We recollect when the Memoirs of Mrs. Isabella Graham was one among the very few biographies of pious females which could be found on the shelves of the bookseller. With her name was associated the idea of a woman of no common excellence, whose works of charity were to be found in many a memorial of distress relieved and good imparted. The cause of the widow and orphan she espoused, and the children of sorrow ever had a claim on her heart. It was therefore with no ordinary interest we took up the present volume. It is a mirror in which is reflected the same image of high moral worth which was presented in her memoirs. Some of the events of her life were exceedingly touching, and the delineation of her feelings under her trials here given us, is a beautiful exemplification of a submissive yet anguished heart, beneath the strokes of a father's chastening rod. These letters, though evidently never intended for the public eye, let us into the secrets of her inmost soul, and no one can read them without the conviction, that they are the productions of a gifted woman; such is the tenderness and purity by which they are marked.
Maternal Love. By a Mother. New York. 1838.
The principle advocated in this little volume is, that children should in their earlier years be kept much at home, and during the first six or seven years at least, educated almost exclusively under the eye of the mother. Maternal love is the spring on which we are to rely for the proper performance of such duty. Infant schools, Sabbath schools and common schools, seem to find little favor in the estimation of the authoress. With regard to a class of persons, her arguments may have weight. But we are by no means convinced, that she has made out her case as to the majority of children. Infant schools, we suppose, are mainly designed for the children of those parents who cannot afford to be always at home. To such, to the poor, it must be a relief to supply, as far as may be, a home to their children during the hours of labor, where their little ones may be kept from harm and be taught good things. As to the effort to urge on the infant mind, whether at home or in the infant school, we consider it injurious both to the health and morals of the child. Sabbath schools have proved a great blessing. Many a child has been brought thus to the sanctuary, who but for them would have never known, that there was a Sabbath, the day of God.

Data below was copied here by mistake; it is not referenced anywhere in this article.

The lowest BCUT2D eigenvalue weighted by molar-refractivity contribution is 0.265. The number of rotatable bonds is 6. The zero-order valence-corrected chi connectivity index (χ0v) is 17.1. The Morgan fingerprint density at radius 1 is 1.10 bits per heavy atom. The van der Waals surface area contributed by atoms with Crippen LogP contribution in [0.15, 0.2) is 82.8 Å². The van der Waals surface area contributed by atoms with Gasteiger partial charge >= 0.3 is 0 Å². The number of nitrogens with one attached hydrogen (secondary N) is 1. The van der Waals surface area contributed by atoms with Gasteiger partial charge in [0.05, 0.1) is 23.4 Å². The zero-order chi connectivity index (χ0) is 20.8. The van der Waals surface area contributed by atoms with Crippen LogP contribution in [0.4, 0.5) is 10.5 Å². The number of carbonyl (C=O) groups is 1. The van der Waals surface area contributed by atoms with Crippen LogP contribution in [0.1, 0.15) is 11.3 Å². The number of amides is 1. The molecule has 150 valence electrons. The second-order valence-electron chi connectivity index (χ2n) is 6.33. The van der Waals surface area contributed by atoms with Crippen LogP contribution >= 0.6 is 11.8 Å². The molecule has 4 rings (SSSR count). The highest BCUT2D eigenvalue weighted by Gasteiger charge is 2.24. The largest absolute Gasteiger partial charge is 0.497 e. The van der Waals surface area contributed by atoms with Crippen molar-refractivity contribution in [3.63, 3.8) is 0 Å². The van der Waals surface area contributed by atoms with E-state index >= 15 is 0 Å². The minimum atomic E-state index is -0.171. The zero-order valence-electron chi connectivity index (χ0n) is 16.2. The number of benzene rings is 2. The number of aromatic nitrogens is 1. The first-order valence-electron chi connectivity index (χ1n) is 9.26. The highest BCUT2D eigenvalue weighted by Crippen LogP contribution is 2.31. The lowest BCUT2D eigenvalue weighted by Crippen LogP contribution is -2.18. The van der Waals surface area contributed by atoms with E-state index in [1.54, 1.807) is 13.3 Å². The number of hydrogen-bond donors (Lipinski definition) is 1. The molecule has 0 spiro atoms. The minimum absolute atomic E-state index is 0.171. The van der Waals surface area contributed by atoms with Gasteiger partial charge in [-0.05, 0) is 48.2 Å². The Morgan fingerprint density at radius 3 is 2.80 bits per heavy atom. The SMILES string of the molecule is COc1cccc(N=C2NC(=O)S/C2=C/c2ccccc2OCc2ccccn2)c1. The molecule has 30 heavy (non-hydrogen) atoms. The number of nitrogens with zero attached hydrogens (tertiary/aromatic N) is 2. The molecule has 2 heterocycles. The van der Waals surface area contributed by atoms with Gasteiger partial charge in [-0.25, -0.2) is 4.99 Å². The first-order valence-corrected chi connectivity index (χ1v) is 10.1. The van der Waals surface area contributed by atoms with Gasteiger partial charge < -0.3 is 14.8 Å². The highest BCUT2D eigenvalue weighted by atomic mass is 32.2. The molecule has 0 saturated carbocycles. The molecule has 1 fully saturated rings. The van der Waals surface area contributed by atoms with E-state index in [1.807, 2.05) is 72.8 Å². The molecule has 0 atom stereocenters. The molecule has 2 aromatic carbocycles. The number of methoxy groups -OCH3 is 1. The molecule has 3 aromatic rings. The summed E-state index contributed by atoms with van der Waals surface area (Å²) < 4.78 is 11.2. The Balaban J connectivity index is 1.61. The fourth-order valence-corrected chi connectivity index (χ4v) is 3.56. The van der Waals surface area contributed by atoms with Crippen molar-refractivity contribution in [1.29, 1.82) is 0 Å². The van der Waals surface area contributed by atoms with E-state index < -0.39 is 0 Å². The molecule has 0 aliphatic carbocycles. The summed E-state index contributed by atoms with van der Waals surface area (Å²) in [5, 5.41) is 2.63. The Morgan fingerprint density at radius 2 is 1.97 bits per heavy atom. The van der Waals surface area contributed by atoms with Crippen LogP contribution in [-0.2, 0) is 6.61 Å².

The necessity of attendance by others, except the poor, does not so much arise from the inability to be instructed at home as for the sake of example and countenance to those who, in the pride of their hearts, might not be willing to appear there alone. Notwithstanding the evils